Maker of train in Taiwan crash finds design flaw

TOKYO/TAIPEI • The Japanese manufacturer of a train that derailed in Taiwan killing 18 people said it had discovered a design flaw that failed to alert the central control system that an automatic safety feature had been turned off.

On Oct 21, a train in Yilan in Taiwan's north-east came off the rails on a curve while travelling at almost 149kmh, nearly twice the speed limit, the head of a Taiwan government investigation team has said.

Eighteen people were killed and 187 injured in the island's worst rail crash in decades.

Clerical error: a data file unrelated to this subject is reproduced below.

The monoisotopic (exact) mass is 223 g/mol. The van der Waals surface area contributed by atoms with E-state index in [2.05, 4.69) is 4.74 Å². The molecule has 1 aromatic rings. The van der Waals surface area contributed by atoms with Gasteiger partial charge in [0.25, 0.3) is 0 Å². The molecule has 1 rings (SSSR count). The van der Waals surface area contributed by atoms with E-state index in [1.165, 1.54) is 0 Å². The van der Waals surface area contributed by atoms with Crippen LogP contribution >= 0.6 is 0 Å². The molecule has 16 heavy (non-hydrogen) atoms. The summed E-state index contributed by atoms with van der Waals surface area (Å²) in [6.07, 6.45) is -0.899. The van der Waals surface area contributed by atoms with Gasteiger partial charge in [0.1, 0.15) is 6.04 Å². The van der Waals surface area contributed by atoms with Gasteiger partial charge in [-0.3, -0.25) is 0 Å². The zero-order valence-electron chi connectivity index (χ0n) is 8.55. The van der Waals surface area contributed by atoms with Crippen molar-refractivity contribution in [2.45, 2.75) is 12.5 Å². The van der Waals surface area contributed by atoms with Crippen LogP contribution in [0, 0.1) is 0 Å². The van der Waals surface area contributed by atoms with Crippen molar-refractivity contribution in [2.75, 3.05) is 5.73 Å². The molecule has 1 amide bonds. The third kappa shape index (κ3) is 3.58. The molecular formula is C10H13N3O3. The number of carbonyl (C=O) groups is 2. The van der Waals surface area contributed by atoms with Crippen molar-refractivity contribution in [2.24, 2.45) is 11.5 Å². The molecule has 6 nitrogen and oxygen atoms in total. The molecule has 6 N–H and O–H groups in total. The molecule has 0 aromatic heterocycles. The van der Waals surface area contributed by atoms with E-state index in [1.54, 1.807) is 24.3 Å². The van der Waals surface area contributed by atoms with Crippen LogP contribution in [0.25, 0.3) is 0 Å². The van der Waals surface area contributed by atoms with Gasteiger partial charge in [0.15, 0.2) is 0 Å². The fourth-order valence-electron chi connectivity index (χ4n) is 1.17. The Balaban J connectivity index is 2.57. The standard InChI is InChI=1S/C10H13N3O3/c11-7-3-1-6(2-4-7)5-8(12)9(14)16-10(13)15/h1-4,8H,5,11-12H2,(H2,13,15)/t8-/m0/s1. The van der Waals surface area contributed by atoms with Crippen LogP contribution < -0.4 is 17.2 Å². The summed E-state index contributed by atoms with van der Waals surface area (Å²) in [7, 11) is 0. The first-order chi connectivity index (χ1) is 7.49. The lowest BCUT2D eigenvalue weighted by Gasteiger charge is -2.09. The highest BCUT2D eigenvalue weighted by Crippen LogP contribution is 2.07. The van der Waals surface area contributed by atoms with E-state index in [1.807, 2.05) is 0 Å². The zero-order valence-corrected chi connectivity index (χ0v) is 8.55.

Nippon Sharyo official Naoki Sato said the firm's probe into the crash found a flaw in the blueprint for wiring the connection of the train's automatic train protection safety system to the control station.

There is no problem with the safety system itself, which is designed to automatically apply the brakes when the train exceeds the speed limit, Mr Sato said.

He said the flawed blueprint was used in 19 train sets built for Taiwan, including the one that crashed. Any decision on whether to fix the wiring was up to the Taiwan rail authority, which owns the trains.

The Taiwan Railways Administration said it has asked Nippon Sharyo for a more detailed explanation.

It was not immediately clear whether the remaining 18 trains were in operation.


A version of this article appeared in the print edition of The Straits Times on November 03, 2018, with the headline 'Maker of train in Taiwan crash finds design flaw'. Print Edition | Subscribe